Sweet potato and banana

-Fruit puree combo such as peach and plum, or blueberries and prunes.

Pureed potatoes mixed with beets, zucchini, etc…

-Cereal with plum puree

Avocado with cucumber puree

Lentils and veggie broth (This would be along the lines of a chunky food.)

Pumpkin and rice

Potatoes, parsnips, rutabaga, and carrot puree mixed with a little veggie stock.

-Quinoa with veggie or fruit purees mixed in

-Rice pudding, made with a coconut milk

Meats pureed w/ veggies and broth

Egg yolks

Examples:

Pumpkin Carrot Quinoa

Ok, on to the next stage!

This is the stage where you don’t have to puree every single food item, and you can switch to more bite size and chunky foods. Instead of pureed bananas, give your child small cut up bananas.

At the beginning of each week I like to cut, wash, and cook a bunch of foods to have on hand through out the week. Having cooked beans in the fridge for easy snacking for your little ones, ย pre-cut fruits, and pre cut veggies that can be steamed and easily eaten makes your day so much easier. Having these items on hand can also make meal time easier for the adults. When you have cooked beans, rice, and fresh veggies etc. prepared in the fridge it’s easier to make a meal.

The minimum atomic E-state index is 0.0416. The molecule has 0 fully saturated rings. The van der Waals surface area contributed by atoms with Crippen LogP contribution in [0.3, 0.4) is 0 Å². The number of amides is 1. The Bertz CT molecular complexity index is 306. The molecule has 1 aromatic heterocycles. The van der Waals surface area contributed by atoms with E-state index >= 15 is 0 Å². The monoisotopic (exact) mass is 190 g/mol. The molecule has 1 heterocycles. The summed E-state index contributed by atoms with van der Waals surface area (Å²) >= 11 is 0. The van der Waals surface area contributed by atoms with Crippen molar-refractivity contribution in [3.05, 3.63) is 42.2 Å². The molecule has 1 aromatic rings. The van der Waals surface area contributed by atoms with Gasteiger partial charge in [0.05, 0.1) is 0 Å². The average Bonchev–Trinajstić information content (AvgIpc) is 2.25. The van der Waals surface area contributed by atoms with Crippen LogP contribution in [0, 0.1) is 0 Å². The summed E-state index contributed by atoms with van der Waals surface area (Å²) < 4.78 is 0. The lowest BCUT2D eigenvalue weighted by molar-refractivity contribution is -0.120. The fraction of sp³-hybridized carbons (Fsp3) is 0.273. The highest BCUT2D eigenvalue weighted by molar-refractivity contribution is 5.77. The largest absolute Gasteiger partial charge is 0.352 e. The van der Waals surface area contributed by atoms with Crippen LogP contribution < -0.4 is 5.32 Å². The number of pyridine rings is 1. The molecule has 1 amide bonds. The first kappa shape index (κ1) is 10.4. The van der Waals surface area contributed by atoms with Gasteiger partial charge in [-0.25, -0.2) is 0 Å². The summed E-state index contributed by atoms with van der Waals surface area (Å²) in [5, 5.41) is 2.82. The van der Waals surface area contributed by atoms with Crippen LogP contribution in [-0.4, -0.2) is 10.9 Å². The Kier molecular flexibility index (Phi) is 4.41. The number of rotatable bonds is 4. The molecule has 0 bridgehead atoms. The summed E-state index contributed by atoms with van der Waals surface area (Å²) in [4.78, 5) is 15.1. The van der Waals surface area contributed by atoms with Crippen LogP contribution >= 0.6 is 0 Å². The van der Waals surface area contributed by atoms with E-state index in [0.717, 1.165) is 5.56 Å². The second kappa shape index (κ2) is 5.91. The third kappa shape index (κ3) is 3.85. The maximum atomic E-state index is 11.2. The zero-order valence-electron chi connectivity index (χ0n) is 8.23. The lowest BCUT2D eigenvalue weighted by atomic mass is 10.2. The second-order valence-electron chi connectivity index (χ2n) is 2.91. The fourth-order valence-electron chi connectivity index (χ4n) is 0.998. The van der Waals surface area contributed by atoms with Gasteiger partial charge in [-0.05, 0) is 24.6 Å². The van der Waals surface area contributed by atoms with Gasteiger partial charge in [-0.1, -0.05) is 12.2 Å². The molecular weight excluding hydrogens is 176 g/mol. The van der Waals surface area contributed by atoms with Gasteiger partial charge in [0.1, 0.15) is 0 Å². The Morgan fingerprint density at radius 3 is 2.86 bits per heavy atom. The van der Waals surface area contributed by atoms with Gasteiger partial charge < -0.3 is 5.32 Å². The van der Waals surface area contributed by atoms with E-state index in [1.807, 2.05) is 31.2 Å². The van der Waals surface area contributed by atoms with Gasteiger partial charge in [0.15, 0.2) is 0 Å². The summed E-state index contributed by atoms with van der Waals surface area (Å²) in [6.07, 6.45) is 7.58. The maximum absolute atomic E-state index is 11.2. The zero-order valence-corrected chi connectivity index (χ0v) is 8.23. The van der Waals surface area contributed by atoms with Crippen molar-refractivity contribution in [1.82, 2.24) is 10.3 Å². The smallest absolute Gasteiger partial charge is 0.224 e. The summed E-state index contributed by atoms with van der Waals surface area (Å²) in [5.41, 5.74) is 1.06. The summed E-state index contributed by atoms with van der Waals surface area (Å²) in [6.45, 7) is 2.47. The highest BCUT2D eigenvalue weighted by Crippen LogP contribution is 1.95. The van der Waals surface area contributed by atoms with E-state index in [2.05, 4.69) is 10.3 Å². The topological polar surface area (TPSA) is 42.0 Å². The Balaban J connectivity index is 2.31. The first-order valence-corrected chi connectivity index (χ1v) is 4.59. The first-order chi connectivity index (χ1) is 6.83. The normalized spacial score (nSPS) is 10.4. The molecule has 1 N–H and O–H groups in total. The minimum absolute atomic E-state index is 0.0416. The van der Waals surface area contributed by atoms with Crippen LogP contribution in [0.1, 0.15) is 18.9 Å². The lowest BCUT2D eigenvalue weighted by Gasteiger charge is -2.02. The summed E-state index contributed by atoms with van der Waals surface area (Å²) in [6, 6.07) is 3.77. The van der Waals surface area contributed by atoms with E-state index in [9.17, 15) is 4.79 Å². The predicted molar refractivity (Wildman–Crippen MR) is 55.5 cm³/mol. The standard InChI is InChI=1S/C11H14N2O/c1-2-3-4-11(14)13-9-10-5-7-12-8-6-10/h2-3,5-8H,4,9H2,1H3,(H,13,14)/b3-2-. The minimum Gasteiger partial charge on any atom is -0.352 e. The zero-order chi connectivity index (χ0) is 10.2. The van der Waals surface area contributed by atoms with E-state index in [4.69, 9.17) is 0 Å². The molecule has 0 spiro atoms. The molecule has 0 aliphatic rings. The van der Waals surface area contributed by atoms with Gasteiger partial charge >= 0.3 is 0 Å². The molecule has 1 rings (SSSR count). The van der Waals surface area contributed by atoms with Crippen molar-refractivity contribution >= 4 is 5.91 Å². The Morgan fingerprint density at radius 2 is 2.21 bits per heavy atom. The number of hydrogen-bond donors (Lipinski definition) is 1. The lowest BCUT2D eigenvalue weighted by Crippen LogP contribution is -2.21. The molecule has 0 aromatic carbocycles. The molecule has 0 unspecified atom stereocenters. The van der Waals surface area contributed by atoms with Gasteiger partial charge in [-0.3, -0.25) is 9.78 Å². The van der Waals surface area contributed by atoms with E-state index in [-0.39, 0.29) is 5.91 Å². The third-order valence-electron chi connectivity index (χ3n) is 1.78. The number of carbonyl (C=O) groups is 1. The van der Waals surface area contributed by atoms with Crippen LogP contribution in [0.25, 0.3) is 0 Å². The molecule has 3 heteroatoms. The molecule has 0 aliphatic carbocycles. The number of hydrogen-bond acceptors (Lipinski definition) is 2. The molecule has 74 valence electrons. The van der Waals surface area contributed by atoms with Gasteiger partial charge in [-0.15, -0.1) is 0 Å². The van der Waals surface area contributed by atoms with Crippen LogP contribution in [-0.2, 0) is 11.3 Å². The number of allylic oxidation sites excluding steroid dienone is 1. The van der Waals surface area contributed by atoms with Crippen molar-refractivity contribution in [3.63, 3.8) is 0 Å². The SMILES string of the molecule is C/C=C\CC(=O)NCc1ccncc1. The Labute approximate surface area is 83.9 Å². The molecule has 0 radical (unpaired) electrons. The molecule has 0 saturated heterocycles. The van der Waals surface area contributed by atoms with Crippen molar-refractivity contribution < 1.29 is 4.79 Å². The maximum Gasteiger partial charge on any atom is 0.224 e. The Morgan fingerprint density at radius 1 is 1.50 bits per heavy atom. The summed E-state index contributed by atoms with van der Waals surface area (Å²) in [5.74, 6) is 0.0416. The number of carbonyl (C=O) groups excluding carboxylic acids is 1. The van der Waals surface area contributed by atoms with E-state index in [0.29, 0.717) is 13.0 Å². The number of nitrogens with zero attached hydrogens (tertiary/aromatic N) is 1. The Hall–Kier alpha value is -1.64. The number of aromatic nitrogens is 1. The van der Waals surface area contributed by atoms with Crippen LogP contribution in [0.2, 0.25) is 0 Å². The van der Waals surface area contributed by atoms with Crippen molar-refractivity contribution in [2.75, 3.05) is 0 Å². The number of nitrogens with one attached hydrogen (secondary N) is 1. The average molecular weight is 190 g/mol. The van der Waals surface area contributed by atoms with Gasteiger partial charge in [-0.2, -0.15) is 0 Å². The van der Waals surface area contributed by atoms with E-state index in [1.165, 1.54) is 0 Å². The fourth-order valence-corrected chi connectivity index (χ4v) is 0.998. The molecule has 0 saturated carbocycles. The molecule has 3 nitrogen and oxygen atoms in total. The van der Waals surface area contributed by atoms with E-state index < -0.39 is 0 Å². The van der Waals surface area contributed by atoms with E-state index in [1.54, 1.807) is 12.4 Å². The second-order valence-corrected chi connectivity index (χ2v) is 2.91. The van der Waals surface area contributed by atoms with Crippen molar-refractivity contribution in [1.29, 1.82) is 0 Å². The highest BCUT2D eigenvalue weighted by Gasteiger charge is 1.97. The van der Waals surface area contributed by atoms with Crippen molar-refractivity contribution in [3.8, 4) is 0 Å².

Here are some examples of easy finger foods and bites for this age:

chopped fruits such as bananas, raspberries, blueberries etc..

Cooked rice mixed with chopped avocado, steamed carrots

Tofu cut into small cubes served plain or tossed in ground flax seeds or wheat germ

Cubed soft cheeses or yogurt (plain, nondairy, sweetened with natural fruit)

Lean meats, organic, finely dicedย 

Soft crackers that are easily dissolved when sucked on. I like to make my own from THIS website.

Bite sized homemade muffins (with pureed veggies inside, no processed sugars or refined flours)

Cut up soft pancakes (can add lots of veggie purees to pancakes too!)

Green smoothies

Oatmeal

The important thing is not to stress when making meals for your baby, and more importantly don’t make separate meals. Take apart the main meal that the family is eating and feed it to your baby. So if your meal is a stir fry, set aside some rice/quinoa steamed veggies and a protein without all the sauces for your baby to have. Make it simple! ๐Ÿ™‚

There are so many food options when it comes to feeding the babies, and I could have writen a really super long post…But then it would take me longer than a few days to write. ๐Ÿ™‚ These tips are just the basics to get you thinking. Consult your doctor first before giving your baby any types of food, and do your research. I have read tons of baby food books which have truly helped me out early on, and have given me the ideas I have needed!

If you think I missed anything, or there is something you think should go on this list and that has helped you please leave a comment below and share! ๐Ÿ™‚

My next post will be toddler food!! I have tons of recipes for that, pictures of food ideas, and well…lot’s of messy face pictures! Thanks for your patience during these next few days!

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Comments

  1. tacha grenier says: